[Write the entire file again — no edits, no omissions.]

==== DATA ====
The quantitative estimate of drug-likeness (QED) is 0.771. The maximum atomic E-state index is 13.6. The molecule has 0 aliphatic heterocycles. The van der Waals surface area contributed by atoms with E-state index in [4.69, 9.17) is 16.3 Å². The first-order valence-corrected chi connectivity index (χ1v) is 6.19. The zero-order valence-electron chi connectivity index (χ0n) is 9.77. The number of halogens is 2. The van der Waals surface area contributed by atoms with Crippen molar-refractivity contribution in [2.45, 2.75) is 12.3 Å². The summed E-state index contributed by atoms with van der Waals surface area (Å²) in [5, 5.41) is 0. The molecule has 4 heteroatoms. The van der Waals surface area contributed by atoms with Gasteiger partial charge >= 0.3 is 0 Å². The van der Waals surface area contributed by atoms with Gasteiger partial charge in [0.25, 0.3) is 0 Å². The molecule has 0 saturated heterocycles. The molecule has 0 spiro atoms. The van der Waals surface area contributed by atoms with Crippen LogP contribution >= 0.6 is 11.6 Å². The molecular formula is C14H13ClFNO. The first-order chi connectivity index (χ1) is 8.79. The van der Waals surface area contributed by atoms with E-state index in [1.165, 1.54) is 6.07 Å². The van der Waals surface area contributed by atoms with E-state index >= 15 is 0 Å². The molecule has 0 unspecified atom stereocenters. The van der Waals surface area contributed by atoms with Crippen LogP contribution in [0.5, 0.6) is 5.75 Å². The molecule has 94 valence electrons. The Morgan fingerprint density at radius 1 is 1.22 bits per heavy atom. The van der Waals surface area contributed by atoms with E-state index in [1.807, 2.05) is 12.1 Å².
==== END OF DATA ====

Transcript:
The quantitative estimate of drug-likeness (QED) is 0.771. The maximum atomic E-state index is 13.6. The molecule has 0 aliphatic heterocycles. The van der Waals surface area contributed by atoms with E-state index in [4.69, 9.17) is 16.3 Å². The first-order valence-corrected chi connectivity index (χ1v) is 6.19. The zero-order valence-electron chi connectivity index (χ0n) is 9.77. The number of halogens is 2. The van der Waals surface area contributed by atoms with Crippen molar-refractivity contribution in [2.45, 2.75) is 12.3 Å². The summed E-state index contributed by atoms with van der Waals surface area (Å²) in [5, 5.41) is 0. The molecule has 4 heteroatoms. The van der Waals surface area contributed by atoms with Gasteiger partial charge >= 0.3 is 0 Å². The van der Waals surface area contributed by atoms with Gasteiger partial charge in [0.25, 0.3) is 0 Å². The molecule has 0 saturated heterocycles. The molecule has 0 spiro atoms. The van der Waals surface area contributed by atoms with Crippen LogP contribution >= 0.6 is 11.6 Å². The molecular formula is C14H13ClFNO. The first-order chi connectivity index (χ1) is 8.79. The van der Waals surface area contributed by atoms with E-state index in [1.165, 1.54) is 6.07 Å². The van der Waals surface area contributed by atoms with E-state index >= 15 is 0 Å². The molecule has 0 unspecified atom stereocenters. The van der Waals surface area contributed by atoms with Crippen LogP contribution in [0.5, 0.6) is 5.75 Å². The molecule has 94 valence electrons. The Morgan fingerprint density at radius 1 is 1.22 bits per heavy atom. The van der Waals surface area contributed by atoms with E-state index in [1.807, 2.05) is 12.1 Å².